Unfortunately, players do not get to play as intelligent apes. However, that might be a concept that Sony should look into. Just look at the popularity of games like GOAT Simulator and Untitled Goose Game. Instead, players play as protagonists equipped with various high-tech gadgets and set out on a mission to capture the intelligent monkeys and restore law and order to the world.
The array of gadgets available to the players was to locate and capture the monkeys that had escaped. Once a monkey was discovered, the player had to use a Time Net gadget to catch them and did so with a set number of monkeys, depending on the level they were progressing through. Once the levels had been unlocked, the players could return with the gadgets and capture more monkeys if they wished.
One remarkable and innovative thing about Ape Escape was its revolutionary control method. Unlike traditional console games, which use a combination of the left and right analogue sticks to angle the camera and move the character around, in Ape Escape, The left analogue stick is used to move the surface. In contrast, the right one operates whatever gadget the character has in their possession at the time. Another ingenious control method was that the ‘shape’ buttons were used to cycle through the available items in the inventory, meaning that PlayStation’s usual ‘X’ to jump couldn’t work on this one. So instead, in Ape Escape, players used R1 and R2 to jump.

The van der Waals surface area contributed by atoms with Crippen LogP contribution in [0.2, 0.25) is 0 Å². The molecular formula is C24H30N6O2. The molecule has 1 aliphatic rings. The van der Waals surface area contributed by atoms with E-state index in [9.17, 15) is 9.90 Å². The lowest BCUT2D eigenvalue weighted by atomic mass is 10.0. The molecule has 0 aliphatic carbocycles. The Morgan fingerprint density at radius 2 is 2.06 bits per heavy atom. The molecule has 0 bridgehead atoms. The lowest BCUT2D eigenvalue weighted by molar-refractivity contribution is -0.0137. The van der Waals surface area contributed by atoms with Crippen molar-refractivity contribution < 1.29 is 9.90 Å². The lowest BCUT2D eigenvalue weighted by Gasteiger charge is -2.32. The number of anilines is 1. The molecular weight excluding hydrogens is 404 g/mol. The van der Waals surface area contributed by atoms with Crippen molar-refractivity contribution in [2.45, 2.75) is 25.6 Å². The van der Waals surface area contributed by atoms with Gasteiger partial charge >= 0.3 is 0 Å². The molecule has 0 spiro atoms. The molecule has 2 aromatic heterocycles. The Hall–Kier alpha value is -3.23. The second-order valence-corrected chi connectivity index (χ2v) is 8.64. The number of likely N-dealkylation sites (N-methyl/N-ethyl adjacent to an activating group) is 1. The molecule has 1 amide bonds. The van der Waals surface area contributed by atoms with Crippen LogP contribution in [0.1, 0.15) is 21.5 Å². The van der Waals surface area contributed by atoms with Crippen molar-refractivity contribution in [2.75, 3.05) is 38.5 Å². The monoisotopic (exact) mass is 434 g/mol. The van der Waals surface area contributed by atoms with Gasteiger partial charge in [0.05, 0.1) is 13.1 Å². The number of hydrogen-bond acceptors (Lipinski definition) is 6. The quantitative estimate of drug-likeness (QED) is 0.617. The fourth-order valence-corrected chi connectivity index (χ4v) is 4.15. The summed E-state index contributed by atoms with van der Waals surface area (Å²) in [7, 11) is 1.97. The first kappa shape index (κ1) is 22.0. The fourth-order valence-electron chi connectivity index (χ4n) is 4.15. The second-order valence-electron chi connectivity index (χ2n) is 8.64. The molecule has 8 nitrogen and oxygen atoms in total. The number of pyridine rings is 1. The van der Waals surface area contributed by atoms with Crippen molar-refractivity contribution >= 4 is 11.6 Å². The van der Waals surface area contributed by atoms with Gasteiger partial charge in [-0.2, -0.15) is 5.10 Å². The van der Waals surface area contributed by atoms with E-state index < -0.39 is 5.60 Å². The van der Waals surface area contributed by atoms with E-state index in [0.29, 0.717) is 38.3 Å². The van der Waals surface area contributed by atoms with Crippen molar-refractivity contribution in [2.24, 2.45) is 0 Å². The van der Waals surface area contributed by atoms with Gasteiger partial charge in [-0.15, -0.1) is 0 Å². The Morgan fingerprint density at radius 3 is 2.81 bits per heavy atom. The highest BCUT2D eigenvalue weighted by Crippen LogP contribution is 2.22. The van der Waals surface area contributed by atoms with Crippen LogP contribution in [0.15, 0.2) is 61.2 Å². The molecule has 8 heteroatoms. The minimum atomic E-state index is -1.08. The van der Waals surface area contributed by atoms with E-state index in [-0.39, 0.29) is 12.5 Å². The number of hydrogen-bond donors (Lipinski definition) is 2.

Unfortunately, this innovative method of controlling the character and the gadget was only available on the PS, PS2 and PS3, and did not extend to the PSP, due to the limitations in controls. The PSP doesn’t have the right analogue stick, so can’t control the character in the same way. Ape Escape was also the first game on the PlayStation. Because of its innovative controlling style, it required that players have a DualShock or Dual Analog controller.
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Ape Escape’s Massive Success